Every half-term members of the Burnet News Club explore a different issue in the news.  Teachers receive a fully-resourced 6-hour scheme of work on each issue, including inspiring multimedia news content and engaging activities which can be used across the curriculum.  Each issue addresses important social and political questions, and presents different perspectives and ideas to build students’ critical thinking skills.  Students discuss their opinions in weekly class sessions and on this website.  The current issue is extreme weather.  Details here.  ∫∫∫

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According to UNESCO, more than 1.5 billion learners are affected by COVID-19 school closures. The pandemic has caused a health, economic, and education crisis; in the age of physical and social constraints, there is a strong need for global science literacy.

In response to the COVID-19 crisis, a coalition has come together to launch Earth School to provide free, high-quality educational content to help students, parents and teachers around the world who are currently at home.  Initiated by the United Nations Environment Programme UNEP and TED-Ed, Earth School takes students on a 30-day “Adventure” through the natural world.  This features videos, reading materials and activities — which will be translated into 10 languages — to help students gain an understanding of the environment while considering their role within it.  This is the biggest online learning initiative in UNEP’s history and is available for free on TED-Ed’s website.  ∫∫∫

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Have you used BBC Bitesize yet?  It’s organised by key stages and subjects.  There doesn’t seem to be much about the environment, although you will find some reference within subjects as it mirrors the national curriculum.  We looked at the daily lesson on crude oil and hydrocarbons, but there was nothing on how burning these affects the climate.  An alternative source is the Oak National Academy.  You can see how they are following the national curriculum here.

A much more environment-focused media offering comes from Chicago Parent.  which has 9 digital resources “to help your kids learn about the environment”.  These include NASA Climate Kids, and Mission 1.5 degrees.   ∫∫∫

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Click here to read about the 21 new student volunteers that have joined Teach the Future to further develop its activities.  The organisation has acquired another 17 organisational supporters, and has been granted £30k from two independent trusts to build the campaign over the summer.  It’s been engaging with the Cabinet Office COP 26 youth engagement team and looking at how to help get education embedded in COP 26, especially through the Action for Climate Empowerment (ACE) agenda and the Nationally Determined Contributions (NDCs).  It has been helping some of its supporters engage with MPs, and had success getting thorough to Nick Gibb, the schools minister.  You can see some of the issues raised here. Teach the Future is waiting for the right moment to rearrange the meeting with Secretary of State for Education, Gavin Williamson.  ∫∫∫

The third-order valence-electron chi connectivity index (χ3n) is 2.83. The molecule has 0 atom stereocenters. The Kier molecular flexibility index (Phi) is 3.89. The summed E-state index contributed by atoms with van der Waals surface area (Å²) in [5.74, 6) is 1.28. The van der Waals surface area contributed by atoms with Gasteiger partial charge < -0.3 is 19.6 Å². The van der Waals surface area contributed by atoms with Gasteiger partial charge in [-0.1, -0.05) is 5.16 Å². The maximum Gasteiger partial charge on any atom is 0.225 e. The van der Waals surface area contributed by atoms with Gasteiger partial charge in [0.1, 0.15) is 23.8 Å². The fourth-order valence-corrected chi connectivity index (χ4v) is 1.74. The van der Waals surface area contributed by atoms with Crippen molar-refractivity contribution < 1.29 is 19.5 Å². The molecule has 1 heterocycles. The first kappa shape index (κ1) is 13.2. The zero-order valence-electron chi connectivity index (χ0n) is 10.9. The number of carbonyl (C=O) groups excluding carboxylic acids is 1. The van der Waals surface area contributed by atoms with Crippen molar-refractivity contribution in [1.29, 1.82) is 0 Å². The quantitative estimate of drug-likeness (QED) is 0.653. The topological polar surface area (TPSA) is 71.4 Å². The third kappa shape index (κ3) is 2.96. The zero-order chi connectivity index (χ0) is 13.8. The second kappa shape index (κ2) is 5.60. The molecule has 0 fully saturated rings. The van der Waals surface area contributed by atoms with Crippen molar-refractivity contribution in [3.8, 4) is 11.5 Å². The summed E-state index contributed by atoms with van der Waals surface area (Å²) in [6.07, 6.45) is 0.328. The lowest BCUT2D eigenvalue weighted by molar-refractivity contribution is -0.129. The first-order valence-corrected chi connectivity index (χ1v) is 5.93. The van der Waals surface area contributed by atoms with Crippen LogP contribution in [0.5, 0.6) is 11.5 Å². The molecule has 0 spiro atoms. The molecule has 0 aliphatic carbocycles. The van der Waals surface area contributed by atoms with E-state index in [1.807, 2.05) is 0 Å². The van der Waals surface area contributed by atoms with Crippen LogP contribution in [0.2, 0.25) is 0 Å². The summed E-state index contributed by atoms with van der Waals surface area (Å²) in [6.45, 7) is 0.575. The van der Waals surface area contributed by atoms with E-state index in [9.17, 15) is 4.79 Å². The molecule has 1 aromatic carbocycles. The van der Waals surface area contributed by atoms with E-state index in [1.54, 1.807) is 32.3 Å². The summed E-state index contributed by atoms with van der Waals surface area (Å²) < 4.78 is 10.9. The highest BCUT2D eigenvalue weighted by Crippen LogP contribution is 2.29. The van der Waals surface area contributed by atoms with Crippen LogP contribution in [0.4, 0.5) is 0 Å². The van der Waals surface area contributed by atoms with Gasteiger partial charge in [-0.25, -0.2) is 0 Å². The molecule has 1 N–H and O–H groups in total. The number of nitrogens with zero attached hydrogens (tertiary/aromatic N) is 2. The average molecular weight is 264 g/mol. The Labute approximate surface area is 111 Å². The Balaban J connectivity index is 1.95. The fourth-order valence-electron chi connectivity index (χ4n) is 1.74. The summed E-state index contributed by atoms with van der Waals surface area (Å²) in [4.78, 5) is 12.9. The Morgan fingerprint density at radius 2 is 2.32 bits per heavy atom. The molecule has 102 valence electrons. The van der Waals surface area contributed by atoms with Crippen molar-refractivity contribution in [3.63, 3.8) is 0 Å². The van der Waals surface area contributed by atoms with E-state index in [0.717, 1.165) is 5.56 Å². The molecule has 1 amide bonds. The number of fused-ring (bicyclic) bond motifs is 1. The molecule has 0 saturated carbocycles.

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In its latest Schools Brief, the Economist  has published the first of 6 weekly articles on the climate.  These will be valuable reminders to those of us who’ve been following these events for 40 years or more, and a sobering story for those relative new to our failed attempts to curb CO2 emissions.  We think that these articles will be useful for older students studying environmental issues in schools, and for their teachers too.

The first BriefWhy tackling global warming is a challenge without precedent, looks at the history of efforts to limit greenhouse-gas emissions.  It starts in June 1988 when scientists, environmental activists and politicians met in Toronto for the World Conference on the Changing Atmosphere.  The article notes that “the change that alarmed them most was the build-up of carbon dioxide, a greenhouse gas.  In the late 1950s, when systematic monitoring of the atmosphere’s carbon-dioxide level began, it stood at around 315 parts per million (ppm). By summer 1988, it had reached 350ppm, and a heatwave was bringing record temperatures to much of North America.”  For reference, the carbon-dioxide level is now ~410 ppm.  ∫∫∫